• Assessment In order to pass this course a student must complete and submit each piece of assessment You should follow normal principles for assignments noting especially: • The requirement for a cover sheet with signed declaration of originality. Assignments without a cover sheet will not be marked. • The absolute requirement to avoid plagiarism Plagiarism is the submission of work which is not your own for which you claim credit. This can extend to work which you have done in a group, where you fail to acknowledge that the work is the product of a group. Under the University Statutes, plagiarism constitutes misconduct. It is the policy of the School of Natural and Rural Systems Management that work in which plagiarism is evident will be given a grade of zero and that a recommendation will be made to the Executive Dean that misconduct proceedings under the university Statues be initiated for all students involved. The University Statutes provide for severe penalties for students found guilty of plagiarism. • The need to fully reference material. This includes material drawn from the popular press, the internet and the grey literature as well as academic references. The Harvard style of referencing is preferred and all citations must be fully referenced in a comprehensive and correctly organised bibliography. Policy on late submission of assessment items In the professional life you are about to enter, deadlines are important. This should be reflected in your adherence to deadlines in this course. The policy for this course is that extensions to deadlines MUST be negotiated in advance of the due date. Approval will only be granted in exceptional circumstances and the new deadline will be absolute. Failure to submit by the due date will result in an initial deduction of 10% of the total marks for the first day and a further deduction of 5% for each additional day the submission is overdue. Assessment 1. Synopses (10%) Each industry contact or case will be associated with pre-class readings. You will be required to produce a synopsis of a nominated reading. In addition you are required to find two additional current journal articles (relevant to the theme of the visits) and produce a synopsis of each of these articles, including a full reference for the article. The articles may be an article from an academic journal, an electronic journal, or a chapter from a monograph. However, you must establish the credibility of the source. Articles from newspapers, newsletters, and magazines are not acceptable. The synopses are to be handed in at the beginning of the nominated class session. The reference for each article should be emailed to Leesa Young. Include your name, the theme, and the course code. This will allow a full list to be compiled for the class to use. The synopses are compulsory. Marks will be awarded for submission of acceptable synopses. Submission of all the synopses (6 in total – two set articles and four additional articles) will be awarded 10% of the marks for the subject. Failure to submit an acceptable synopsis without prior approval will result in an automatic penalty of 3% per synopsis. In addition your capacity to participate in the class discussions, to prepare your case study reports, and to pass the examination will be seriously impaired. Suggested length: For each synopsis -2 pages Contribution to assessment: 10% Assessment 2. Group presentation of synopses (5%) In addition students will be asked to form four groups (of equal numbers) and will present an overview to the class of the additional articles of their choice. Suggested length: 15 minutes (maximum 20 minutes) Contribution to assessment: 5% (All students will receive equal marks moderated by a peer assessment of contribution)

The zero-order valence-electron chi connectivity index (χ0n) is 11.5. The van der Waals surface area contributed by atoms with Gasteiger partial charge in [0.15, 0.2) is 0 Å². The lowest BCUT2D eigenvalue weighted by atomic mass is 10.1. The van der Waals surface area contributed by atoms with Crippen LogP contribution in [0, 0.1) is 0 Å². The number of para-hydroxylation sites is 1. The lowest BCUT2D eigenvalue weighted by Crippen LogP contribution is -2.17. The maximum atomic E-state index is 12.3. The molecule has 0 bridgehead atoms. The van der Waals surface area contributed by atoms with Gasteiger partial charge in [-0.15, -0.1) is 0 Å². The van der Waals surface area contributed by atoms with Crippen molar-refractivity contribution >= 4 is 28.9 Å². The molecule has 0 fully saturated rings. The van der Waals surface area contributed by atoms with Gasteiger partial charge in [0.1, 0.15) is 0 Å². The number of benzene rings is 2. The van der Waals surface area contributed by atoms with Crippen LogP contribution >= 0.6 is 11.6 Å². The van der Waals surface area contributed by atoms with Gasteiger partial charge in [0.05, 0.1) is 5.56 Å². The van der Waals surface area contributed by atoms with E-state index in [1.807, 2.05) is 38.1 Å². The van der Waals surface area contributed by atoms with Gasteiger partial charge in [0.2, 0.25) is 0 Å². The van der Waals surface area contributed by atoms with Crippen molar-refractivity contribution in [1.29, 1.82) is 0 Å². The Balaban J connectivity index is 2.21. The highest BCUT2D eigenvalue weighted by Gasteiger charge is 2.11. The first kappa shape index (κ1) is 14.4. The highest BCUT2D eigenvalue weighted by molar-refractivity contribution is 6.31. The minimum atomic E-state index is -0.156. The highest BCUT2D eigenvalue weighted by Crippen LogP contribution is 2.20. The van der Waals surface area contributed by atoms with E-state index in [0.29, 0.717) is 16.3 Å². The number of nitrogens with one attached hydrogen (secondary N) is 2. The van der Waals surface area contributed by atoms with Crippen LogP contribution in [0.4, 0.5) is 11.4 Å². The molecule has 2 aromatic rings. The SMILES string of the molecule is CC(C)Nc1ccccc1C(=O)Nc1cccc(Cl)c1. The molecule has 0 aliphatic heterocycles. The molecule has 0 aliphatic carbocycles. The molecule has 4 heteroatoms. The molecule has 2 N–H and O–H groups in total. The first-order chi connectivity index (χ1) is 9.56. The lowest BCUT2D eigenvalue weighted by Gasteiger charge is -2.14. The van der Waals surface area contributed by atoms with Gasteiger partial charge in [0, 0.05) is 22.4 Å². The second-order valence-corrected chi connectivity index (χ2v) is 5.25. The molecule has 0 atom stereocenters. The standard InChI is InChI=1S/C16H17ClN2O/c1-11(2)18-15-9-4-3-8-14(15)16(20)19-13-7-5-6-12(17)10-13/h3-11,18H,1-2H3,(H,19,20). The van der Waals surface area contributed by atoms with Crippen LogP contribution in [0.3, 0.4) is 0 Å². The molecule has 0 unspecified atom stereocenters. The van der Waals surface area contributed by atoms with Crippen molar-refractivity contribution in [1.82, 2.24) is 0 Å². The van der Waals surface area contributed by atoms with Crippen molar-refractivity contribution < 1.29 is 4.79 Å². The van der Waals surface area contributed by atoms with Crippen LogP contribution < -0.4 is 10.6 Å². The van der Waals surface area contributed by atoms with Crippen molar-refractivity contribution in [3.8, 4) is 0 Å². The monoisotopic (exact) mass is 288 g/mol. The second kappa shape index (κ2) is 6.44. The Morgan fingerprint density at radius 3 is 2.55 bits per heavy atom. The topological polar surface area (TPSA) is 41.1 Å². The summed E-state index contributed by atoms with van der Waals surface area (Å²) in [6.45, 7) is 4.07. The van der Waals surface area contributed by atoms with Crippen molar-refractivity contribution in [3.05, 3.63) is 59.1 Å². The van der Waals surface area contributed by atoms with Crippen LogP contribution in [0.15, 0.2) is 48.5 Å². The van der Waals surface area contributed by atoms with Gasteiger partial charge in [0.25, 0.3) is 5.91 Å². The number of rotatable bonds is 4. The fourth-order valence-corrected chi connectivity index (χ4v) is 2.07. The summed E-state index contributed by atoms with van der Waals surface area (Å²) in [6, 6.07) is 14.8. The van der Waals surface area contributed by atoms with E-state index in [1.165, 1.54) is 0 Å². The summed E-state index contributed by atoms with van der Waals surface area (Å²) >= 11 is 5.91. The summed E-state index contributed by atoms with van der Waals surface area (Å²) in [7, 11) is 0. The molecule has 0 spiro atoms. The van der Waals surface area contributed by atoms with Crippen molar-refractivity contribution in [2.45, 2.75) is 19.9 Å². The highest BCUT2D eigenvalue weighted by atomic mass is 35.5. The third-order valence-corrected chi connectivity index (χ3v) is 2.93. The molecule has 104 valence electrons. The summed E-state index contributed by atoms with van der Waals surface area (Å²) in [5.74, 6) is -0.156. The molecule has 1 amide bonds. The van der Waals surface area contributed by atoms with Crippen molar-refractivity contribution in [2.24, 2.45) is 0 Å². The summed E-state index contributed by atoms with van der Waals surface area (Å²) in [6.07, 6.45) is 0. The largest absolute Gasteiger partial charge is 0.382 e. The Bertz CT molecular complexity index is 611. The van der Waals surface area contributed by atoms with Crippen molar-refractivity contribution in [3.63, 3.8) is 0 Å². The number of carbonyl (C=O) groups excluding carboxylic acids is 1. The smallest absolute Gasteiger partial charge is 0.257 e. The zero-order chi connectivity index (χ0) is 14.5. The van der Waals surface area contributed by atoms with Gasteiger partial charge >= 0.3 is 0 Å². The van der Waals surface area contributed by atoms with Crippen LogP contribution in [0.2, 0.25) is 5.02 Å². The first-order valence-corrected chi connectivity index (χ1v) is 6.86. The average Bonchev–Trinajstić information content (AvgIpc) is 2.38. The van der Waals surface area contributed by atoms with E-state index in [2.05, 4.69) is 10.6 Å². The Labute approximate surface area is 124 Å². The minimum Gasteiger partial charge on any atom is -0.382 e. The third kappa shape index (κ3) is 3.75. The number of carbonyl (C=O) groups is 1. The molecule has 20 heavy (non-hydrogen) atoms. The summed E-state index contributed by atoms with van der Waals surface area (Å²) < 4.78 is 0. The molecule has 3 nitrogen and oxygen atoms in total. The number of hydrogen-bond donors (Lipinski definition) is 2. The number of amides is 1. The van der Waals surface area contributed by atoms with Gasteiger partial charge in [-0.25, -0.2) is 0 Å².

• Assessment 3. Industry visits/ case studies (40%) There will be two industry visits and two case studies (either written or teleconference). These will occur in pairs (Weeks 5&6, and 9&10). You are required to prepare one report covering each pair of industry contacts, examining a specific aspect of strategic management. The objective of the industry contacts and your task will be documented on an assignment sheet given to you prior to the event. All visits/ case studies are compulsory. Failure to attend a visit without prior approval will result in a penalty of 10%. You should ensure that your personal appearance is professional and and your behaviour appropriate for each industry visit. Each report should follow established report structure with a title page, clearly marked sections which address the set tasks outlined in the assessment sheet, and your interpretation and conclusions on the evidence you have collected. Accurate references are essential, and should include the articles for which you or other students have produced synopses. The emphasis is on concise description of the business situations encountered, collection of appropriate additional information, analysis of the data and application of the concepts of strategic management. The reports are to be handed in at the beginning of the nominated class session. Suggested length: Maximum 15 pages; may be as short as 10 pages. Contribution to assessment: 40% Assessment 4. Examination (45%) There will be an end of semester examination. The format and timing of this assessment will be determined by mutual agreement between us. In recent years this has been an oral examination focussing on short answer questions covering concepts of strategic management and their application to the businesses involved in the industry visits. Another option is a formal written examination. The examination will occur in the university examination period 11-23 November. Contribution to assessment: 45% REFERENCES There is no set text for this course. You will find the main themes covered in any modern text on strategic management. Readings will be placed in the library each week. You are expected to read at least one article each week. Collins, R J, Hall, E, and Gifford, D eds., Competitive performance. Morescope, Canberra, Australia, 1997. DPI Global trends, implications and opportunities business brief series. http://www.dpi.qld.gov.au Hanson,D, Dowling,P, Hitt,M A, Ireland, R D, and Hoskissen, R E, Strategic management. Competitiveness and globalisation. Pacific Rim Edition. Thomson, Southbank ,Victoria, Australia, 2002. * Hill, C W L, and Jones, G R Strategic Management Theory. An integrated approach. 6th Ed. Houghton Miflin Company, Boston, USA, 2002.* Hitt, M A, Ireland, R D, Hoskisson, R E. Strategic Management. Competitiveness and globalization. 3rd Ed. International Thompson Publishing, Cincinatti, USA, 1999. Hughes, D ed., Breaking with tradition. Building partnerships and alliances in the European food industry. Wye College Press, Ashford, UK, 1994. Lewis, G, Morkel, A, and Hubbard, G. Australian strategic management : concepts, context and cases. Prentice Hall, New York, USA, 1993. Lewis, Morkel, Hubbard, Davenport, Stockport Australian and New Zealand Strategic Management:. Concepts, Context and Cases. 2nd ed. Prentice Hall Australia Pty Ltd, Sydney,1999 Miller, A Strategic Management. 3rd Ed Irwin McGraw-Hill, Boston, USA, 1998. Robbins, S P, Bergman, R, and Stagg, I. Management. Prentice Hall, Sydney, Australia, 1997. *On sale at the UQ St Lucia bookshop in July 2003.